The Big Valley Band of Pomo Indians is apply for the SAMHSA Native Connections grant. The Big Valley Rancheria is located in Northern California, Lake County on the shores of Clearlake. Big Valley Rancheria is located adjacent to the small, rural agricultural community of Lakeport, CA, approximately 2 hours from any metropolitan area. Lakeport, California has a staggering unemployment rate, high-school dropout rate, and wide-spread poverty. Big Valley is also located in the poorest County in California, Lake County. Big Valley Band of Pomo Indians has 1,020 total Tribal members, 590 of these members are under the age of 21 years and 774 are under the age of 24. These numbers do not include the approximate 250 non-tribal member and tribal members from other tribes that reside in our community. We have 271 tribal member families within Lake County and approximately 300 individuals live on the Rancheria. Big Valley Band of Pomo Indians Tribal Community is plagued with drug and alcohol addiction. During the SAMHSA 2014 community needs assessment the assessment approximated 70% of our community is in active and/or recovering from addiction of drugs, alcohol, and pharmaceuticals. Due to the community circumstances such as lack of healthy tribal community activities for ages up to 24, transportation to local actives/ programs/events, youth programs and un-healthy lifestyle choices among the community this has led to wide spread addiction in young children. The Big Valley Band of Pomo Indians is experiencing a high rate of suicide within its community. In order to address the issues the Big Valley Band of Pomo Indians plans to provide services to ages 24 and under through intervention, prevention, cultural activities, education and training utilizing all three tiers in the grant.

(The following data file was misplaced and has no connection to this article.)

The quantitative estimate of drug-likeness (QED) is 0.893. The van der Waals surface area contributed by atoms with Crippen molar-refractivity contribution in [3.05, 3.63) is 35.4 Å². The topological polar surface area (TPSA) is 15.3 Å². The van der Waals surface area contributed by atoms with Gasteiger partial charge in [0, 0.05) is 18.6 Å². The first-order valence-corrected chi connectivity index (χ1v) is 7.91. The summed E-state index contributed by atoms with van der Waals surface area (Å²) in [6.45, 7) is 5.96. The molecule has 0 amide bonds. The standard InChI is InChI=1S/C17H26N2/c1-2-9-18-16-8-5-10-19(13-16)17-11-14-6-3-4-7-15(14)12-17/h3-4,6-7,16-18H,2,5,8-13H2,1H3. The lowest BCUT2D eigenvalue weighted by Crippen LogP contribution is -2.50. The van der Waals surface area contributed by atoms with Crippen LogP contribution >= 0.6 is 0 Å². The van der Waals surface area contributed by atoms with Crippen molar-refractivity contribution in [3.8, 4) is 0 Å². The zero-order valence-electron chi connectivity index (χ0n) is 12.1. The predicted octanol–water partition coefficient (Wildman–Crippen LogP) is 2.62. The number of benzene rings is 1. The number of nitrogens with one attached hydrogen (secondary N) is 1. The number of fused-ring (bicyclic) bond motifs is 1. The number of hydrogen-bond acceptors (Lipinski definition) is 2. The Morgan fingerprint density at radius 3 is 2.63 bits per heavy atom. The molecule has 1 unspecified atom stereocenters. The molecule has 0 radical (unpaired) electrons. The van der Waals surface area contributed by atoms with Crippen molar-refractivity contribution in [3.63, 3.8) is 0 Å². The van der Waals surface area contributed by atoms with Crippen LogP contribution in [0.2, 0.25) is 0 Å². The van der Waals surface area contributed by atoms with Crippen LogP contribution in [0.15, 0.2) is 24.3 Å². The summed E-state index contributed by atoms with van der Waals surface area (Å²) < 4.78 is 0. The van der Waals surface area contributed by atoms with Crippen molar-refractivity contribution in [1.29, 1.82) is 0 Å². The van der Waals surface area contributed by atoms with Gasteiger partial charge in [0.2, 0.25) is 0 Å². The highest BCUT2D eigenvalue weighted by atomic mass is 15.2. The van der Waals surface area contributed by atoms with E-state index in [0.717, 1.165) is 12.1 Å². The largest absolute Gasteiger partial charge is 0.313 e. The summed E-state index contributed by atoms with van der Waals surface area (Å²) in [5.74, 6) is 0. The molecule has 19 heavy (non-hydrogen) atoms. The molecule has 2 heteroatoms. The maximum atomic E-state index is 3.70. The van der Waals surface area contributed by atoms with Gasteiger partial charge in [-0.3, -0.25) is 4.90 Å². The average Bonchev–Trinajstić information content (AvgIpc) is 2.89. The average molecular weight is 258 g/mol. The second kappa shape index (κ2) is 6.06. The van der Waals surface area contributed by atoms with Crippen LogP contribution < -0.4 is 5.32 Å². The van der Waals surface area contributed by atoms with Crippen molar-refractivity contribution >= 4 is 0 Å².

The California Association of Mental Health Peer Run Organizations proposes the Consumer Leadership and Support Project" (CLASP) to support and advance recovery-oriented systems in behavioral health at the State and local level. CLASP's goals are to advance consumer leadership and voice as a vehicle toward recovery oriented systems change and to advance peer support as a vehicle toward recovery oriented systems change. CLASP will achieve these goals through many strategies including: (1) engaging with under-represented populations, such as Hispanic, rural, and young adult communities, in systems change activities via Finding Your Voice workshops; (2) enhancing consumer voice, empowerment and participation in behavioral health policy, planning, and implementation through practical in-person and virtual skill building trainings; and (3) forming collaborations and partnerships with consumer run programs and state, local, and allied stakeholder organizations to pursue its strategies and partnering with local consumer-run organizations to maximize its outreach capability. Finally, through its website and Facebook page, policy papers and news briefs, conference presentations and tabling, CLASP will share mental health awareness messages with 2000 people.